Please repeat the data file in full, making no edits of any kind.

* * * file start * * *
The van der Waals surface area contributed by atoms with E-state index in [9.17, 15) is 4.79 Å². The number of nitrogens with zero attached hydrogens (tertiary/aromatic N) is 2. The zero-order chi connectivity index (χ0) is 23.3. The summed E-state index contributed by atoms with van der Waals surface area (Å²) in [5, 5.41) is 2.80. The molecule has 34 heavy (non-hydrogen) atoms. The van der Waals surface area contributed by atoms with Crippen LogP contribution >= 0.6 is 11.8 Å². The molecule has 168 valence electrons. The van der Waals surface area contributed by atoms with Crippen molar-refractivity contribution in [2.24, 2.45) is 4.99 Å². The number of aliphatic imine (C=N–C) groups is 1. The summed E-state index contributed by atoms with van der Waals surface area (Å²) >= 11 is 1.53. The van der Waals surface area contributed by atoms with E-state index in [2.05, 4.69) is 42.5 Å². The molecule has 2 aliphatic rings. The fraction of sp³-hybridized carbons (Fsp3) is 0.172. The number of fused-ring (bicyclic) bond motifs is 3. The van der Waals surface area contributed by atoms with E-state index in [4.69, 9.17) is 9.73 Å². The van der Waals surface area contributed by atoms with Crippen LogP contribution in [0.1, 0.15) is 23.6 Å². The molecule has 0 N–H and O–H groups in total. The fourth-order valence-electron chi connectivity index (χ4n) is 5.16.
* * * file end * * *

The van der Waals surface area contributed by atoms with E-state index in [9.17, 15) is 4.79 Å². The number of nitrogens with zero attached hydrogens (tertiary/aromatic N) is 2. The zero-order chi connectivity index (χ0) is 23.3. The summed E-state index contributed by atoms with van der Waals surface area (Å²) in [5, 5.41) is 2.80. The molecule has 34 heavy (non-hydrogen) atoms. The van der Waals surface area contributed by atoms with Crippen LogP contribution >= 0.6 is 11.8 Å². The molecule has 168 valence electrons. The van der Waals surface area contributed by atoms with Crippen molar-refractivity contribution in [2.24, 2.45) is 4.99 Å². The number of aliphatic imine (C=N–C) groups is 1. The summed E-state index contributed by atoms with van der Waals surface area (Å²) >= 11 is 1.53. The van der Waals surface area contributed by atoms with E-state index in [2.05, 4.69) is 42.5 Å². The molecule has 2 aliphatic rings. The fraction of sp³-hybridized carbons (Fsp3) is 0.172. The number of fused-ring (bicyclic) bond motifs is 3. The van der Waals surface area contributed by atoms with E-state index in [4.69, 9.17) is 9.73 Å². The van der Waals surface area contributed by atoms with Crippen LogP contribution in [0.1, 0.15) is 23.6 Å². The molecule has 0 N–H and O–H groups in total. The fourth-order valence-electron chi connectivity index (χ4n) is 5.16.